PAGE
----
Images are so important on social media. They can increase your reach, your engagement, and generally how much people love looking at your stuff. Too many people either don't take the time to create images, or do it wrong.
One reason is they think they don't have time, another is that they don't know how as a non-designer. Either way, let's solve both those problems right now. First, what not to do...
The Wrong Way to Make Social Media Graphics
Here is what a lot of people do. They go to Google, type in what they want, click images, and then right click to download what they want. There are a bunch of problems with this method including:
Ditto for a direct copy and paste from someone else's website, blog, social media feeds (it is totally okay to share, just not to download and repost as your own work), etc.
The Tools I Use
So what is the right way? Create your own images, of course! Not only is this better from a legal/ethical standpoint, but also allows you to customize for your brand and needs. Back in the olden days of the Internet, the only way to make cool graphics was to learn something like Photoshop, but now thanks to the wonders of technology you can make beautiful amazing images in a few clicks. There are a bunch of really cool tools out there, but here are the five that I use most commonly.
Canva is absolutely my go-to tool for all things graphic. My favorite part is their regularly updated templates that make it easy to make sure the beautiful new Twitter header or Facebook cover I am creating will actually fit. It is a good all around tool that will solve most of your graphic needs. You can upload your own images to work with as well.
The downside to Canva is that if you are a total graphics novice then the options may still be overwhelming. Stick to the templates as much as possible to keep your images looking amazing if you are not sure about the rules of design.
It does have a free version, as well as a professional version that has more options (like adding team members and saving branding rules). You can also pay for individual images on a one time use basis if you don't have your own photo to use. (Don't worry, there are a TON of free graphics included as well.)
Formerly called "Share As Image," Stencil is another tool that gives you templates and amazing images to work with, and then let's you tweak it to work for your brand. I love all the free photo options. You can easily resize to the type of graphic you need.
If you are only creating a few graphics, then the free version will be fine (up to 10 per month). To get access to all the images available, along with more features, they have a paid version for $9/month, which is a great deal.
As a bonus, if you are a blogger looking for options to recommend that have an affiliate program, this one does!
Recite is SO simple, and makes fun and fast images. Their options are a little more limited than some of the other tools I use, but that is not always a bad thing when I want a fast option. It is completely free, and they make their money from ads. This means you have to put up with the ads, but that is a small price to pay.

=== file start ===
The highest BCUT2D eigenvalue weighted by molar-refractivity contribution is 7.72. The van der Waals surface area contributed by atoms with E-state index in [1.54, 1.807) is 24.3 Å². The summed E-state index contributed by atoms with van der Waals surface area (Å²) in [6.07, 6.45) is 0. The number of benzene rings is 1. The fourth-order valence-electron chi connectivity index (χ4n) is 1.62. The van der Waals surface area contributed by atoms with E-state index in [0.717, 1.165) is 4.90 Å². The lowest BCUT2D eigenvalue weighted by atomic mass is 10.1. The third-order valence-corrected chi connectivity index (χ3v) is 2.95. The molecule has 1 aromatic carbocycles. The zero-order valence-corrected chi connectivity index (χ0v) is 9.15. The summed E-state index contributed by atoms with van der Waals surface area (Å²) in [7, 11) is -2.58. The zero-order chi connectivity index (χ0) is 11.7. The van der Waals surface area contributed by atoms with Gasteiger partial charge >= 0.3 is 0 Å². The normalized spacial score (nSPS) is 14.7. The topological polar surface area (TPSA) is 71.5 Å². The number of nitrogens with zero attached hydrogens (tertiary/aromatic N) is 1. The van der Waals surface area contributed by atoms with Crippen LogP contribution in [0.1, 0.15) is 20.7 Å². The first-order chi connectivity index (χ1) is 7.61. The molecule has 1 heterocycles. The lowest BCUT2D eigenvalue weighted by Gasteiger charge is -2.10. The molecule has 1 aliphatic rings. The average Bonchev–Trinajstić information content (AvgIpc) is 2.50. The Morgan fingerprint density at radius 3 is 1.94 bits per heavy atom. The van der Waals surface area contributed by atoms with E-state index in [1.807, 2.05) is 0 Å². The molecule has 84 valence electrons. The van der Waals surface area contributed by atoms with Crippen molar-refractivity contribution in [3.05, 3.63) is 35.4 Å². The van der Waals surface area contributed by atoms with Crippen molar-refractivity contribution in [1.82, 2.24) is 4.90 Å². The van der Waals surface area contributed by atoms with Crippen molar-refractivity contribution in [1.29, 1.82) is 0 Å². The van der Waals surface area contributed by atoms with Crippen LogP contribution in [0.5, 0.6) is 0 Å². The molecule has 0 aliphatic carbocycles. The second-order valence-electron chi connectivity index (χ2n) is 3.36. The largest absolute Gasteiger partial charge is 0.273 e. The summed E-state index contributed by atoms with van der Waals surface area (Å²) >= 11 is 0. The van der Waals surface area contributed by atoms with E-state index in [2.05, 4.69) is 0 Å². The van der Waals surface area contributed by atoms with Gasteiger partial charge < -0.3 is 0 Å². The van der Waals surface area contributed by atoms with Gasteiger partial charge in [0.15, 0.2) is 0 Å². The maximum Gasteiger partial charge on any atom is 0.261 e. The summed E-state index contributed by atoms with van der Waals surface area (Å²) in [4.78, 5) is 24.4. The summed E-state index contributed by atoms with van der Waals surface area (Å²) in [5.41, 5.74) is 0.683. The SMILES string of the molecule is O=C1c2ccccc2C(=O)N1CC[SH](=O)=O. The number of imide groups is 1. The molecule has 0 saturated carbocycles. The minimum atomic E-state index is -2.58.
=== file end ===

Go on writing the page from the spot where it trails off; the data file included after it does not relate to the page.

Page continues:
Because it is so simple, this is usually the first one I recommend to someone just getting started too. It is almost impossible to mess it up, even if you have never made an image in your life.
My favorite thing about this one is what it does with the text. In any of the other tools, manually changing the size and font of every word can be time consuming. Sometimes it is nice to switch it up a bit, and Quotes Cover is the only tool that does it for you. You can click through until you find a font and color combination that you love, and then add your own background image too if you want. This one is also completely free and supported by ads, so is a great one for anyone getting started in their business with a small budget for social media graphics.
Pablo by Buffer
One of my all time favorite social media tools is Buffer, so I was very excited when they added an image creation option to their available tools. I haven't gotten the sharing to sync up to my Buffer quote right yet, but the speed of making simple text on image graphics has made it something I still really like using. I actually blocked off a couple hours and did about 100 graphics that I could use on my social, and then loaded them all into my scheduling queues. This one is also totally free!
How Do You Use Visual Content?
All of these tools show quotes as the default image to create - but start thinking outside the box too. What else can you turn into a visual image? Questions? Testimonials? Fill in the blanks? Trivia fact or product tips? Be creative and watch the social rewards roll in!
Share with me your favorite picture you made using one of these tools! I would love to see it!